Chief strategist for Cleveland Clinic champions Wooster experience

Josette Beran ’95 charts the health system’s strategy during the coronavirus pandemic

June 3, 2020   /  
Josette Beran ’95
Josette Beran ’95

Prioritizing and reprioritizing as well as using “out-of-the-box thinking” are strengths that Josette Beran ’95 uses every day as chief strategy officer for Cleveland Clinic. Since the onset of the novel coronavirus pandemic, she’s used a strategic lens to “consider the big picture and the macro trends that impact the organization,” she said. “We’ve had to ask ourselves what the worst-case scenario is and plan accordingly. This kind of thinking helped us focus on our surge preparedness.”

Beran says she first learned to balance multiple challenges as a student at The College of Wooster. “Wooster was challenging academically, so I had to focus on my studies and put in a lot of hard work. Learning how to prioritize, study effectively and build a strong work ethic are skills that prepared me for a diverse and complex career in health care. I spend every day prioritizing and then reprioritizing my work,” she said. Though she didn’t know what she wanted to do after graduation, the psychology major found the “breadth of coursework that you get in a liberal arts school and in psychology so important.” She added, “Even though the College is a small community you get exposed to so many wonderful experiences. Wooster was a great first step toward a professional career.” Completing her master’s in executive healthcare business administration at Baldwin Wallace University, Beran has been working for Cleveland Clinic for 19 years in a number of administrative roles including three years at Cleveland Clinic Abu Dhabi, overseeing the hospital startup. Her most recent years in leadership are focused on implementing strategies that support the organization’s mission.

“Our vision is to be the best place to receive care anywhere and the best place to work in healthcare. The strategy is what is going to get us there,” she said. “Although I don’t provide direct patient care, at Cleveland Clinic we’re all considered caregivers, and I have an impact on patient’s lives through the strategy that we develop and put in place.”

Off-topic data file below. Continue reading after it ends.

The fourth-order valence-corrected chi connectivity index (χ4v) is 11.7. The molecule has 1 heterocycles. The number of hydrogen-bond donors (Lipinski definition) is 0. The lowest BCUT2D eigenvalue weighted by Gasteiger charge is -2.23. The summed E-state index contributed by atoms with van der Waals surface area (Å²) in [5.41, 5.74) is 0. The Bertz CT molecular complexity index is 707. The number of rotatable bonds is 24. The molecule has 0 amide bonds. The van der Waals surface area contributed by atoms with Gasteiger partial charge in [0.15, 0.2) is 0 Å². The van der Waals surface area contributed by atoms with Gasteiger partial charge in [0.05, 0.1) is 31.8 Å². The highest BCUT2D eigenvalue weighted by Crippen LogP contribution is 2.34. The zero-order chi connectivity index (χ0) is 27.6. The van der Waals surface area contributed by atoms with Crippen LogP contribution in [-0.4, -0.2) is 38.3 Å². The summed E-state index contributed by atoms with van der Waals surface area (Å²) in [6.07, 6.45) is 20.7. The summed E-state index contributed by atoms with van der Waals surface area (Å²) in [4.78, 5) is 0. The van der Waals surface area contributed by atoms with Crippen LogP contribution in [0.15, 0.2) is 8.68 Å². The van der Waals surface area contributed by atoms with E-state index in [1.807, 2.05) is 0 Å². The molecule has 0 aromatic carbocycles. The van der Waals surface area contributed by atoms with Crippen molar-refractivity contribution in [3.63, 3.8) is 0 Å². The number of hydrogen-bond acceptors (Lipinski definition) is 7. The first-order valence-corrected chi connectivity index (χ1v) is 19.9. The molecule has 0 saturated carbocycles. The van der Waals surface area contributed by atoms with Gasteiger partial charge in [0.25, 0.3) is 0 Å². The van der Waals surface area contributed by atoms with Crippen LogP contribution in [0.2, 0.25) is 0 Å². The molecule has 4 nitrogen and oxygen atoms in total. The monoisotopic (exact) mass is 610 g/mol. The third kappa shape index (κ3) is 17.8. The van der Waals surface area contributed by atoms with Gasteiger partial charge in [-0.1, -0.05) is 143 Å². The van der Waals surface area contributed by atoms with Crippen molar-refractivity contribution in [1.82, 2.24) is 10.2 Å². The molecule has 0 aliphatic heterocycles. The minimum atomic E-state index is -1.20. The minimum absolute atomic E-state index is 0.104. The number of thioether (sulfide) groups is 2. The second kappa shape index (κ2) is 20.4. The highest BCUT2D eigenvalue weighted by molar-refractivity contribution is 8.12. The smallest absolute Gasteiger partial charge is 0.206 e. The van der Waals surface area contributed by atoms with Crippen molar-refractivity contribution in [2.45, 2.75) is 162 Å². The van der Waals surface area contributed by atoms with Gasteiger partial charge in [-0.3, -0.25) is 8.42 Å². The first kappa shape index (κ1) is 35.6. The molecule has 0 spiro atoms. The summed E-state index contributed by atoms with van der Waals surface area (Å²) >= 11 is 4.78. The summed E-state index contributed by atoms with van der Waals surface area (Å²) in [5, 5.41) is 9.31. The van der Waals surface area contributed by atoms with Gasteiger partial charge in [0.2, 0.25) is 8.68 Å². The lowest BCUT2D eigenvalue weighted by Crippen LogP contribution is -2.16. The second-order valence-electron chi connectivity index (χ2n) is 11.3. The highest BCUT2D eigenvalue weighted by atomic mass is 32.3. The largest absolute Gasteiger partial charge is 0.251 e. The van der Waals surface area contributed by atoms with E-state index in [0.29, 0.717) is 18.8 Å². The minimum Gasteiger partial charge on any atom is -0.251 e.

Canceling nonessential procedures to ensure the availability of personal and protective equipment, setting up surge hospitals in nontraditional settings, finding a source for making masks in the Amish community south of Wooster, and establishing new staffing models are just some of the strategies the organization has implemented as COVID-19 spreads. They also provided alternatives to patients through virtual visits. “Virtual care has always been a part of our strategy, given transitions in healthcare and patient preferences. Due to COVID-19, we saw tremendous growth in virtual care, from 5,000 to 200,000 virtual visits a month,” said Beran. She noted that after some initial strain on the system, both patients and caregivers adapted to the change. “Virtual is here to stay,” she added.

As states ease stay-at-home orders, “This is where we’ll need to continue to have a close eye on things and monitor the number of COVID-19 patients. We’re in that stage of watching to see if we could have a surge and at the same time focusing on recovery,” said Beran. Recovery for Cleveland Clinic includes “restarting the business” and “learning to live with COVID.” Emphasizing the organization’s commitment to caring for patients in a safe environment and protecting caregivers, she acknowledges the level of fear that patients are experiencing. “Part of the reactivation of services is helping patients understand that delaying healthcare because they’re afraid of COVID is a serious risk,” she explained. “Avoiding an emergency can lead to more serious health risks, and I think a byproduct of the pandemic has been the reduction in people seeking emergency services. We’ve been trying to educate the public that our hospitals are safe, open, and ready for care.” Precautions to ensure that safe environment include masks for patients and caregivers, limiting access to facilities, restricting visitation, canceling public events, reconfiguring waiting areas so that they support social distancing, and extensive cleaning. Beran credits the swift action of the government in Ohio for helping to contain the spread of the virus noting that the Cleveland Clinic system has not reached or exceeded capacity. “We’ve been able to manage things quite well,” she said.

Beran learned the importance of careful research and planning as a student at Wooster. She carried research from her junior Independent Study—investigating whether children’s eyewitness testimony could be influenced—into an experiment during her senior year. “I learned that smart planning like this can be a huge benefit. Preparing the paper and having to present was just the beginning of all of the presentations I would have to prepare and present in my professional career,” she said. Though on a different scale than the global pandemic, the experience influenced her perspective and taught her about the value of hard work: “With hard work and determination you can achieve anything,” Beran said. “I.S. sure seemed like the impossible when I started at Wooster. There are many things today that seem impossible but can be accomplished with hard work and determination. You really have to believe in yourself and get the support from others, very much like the I.S. experience.”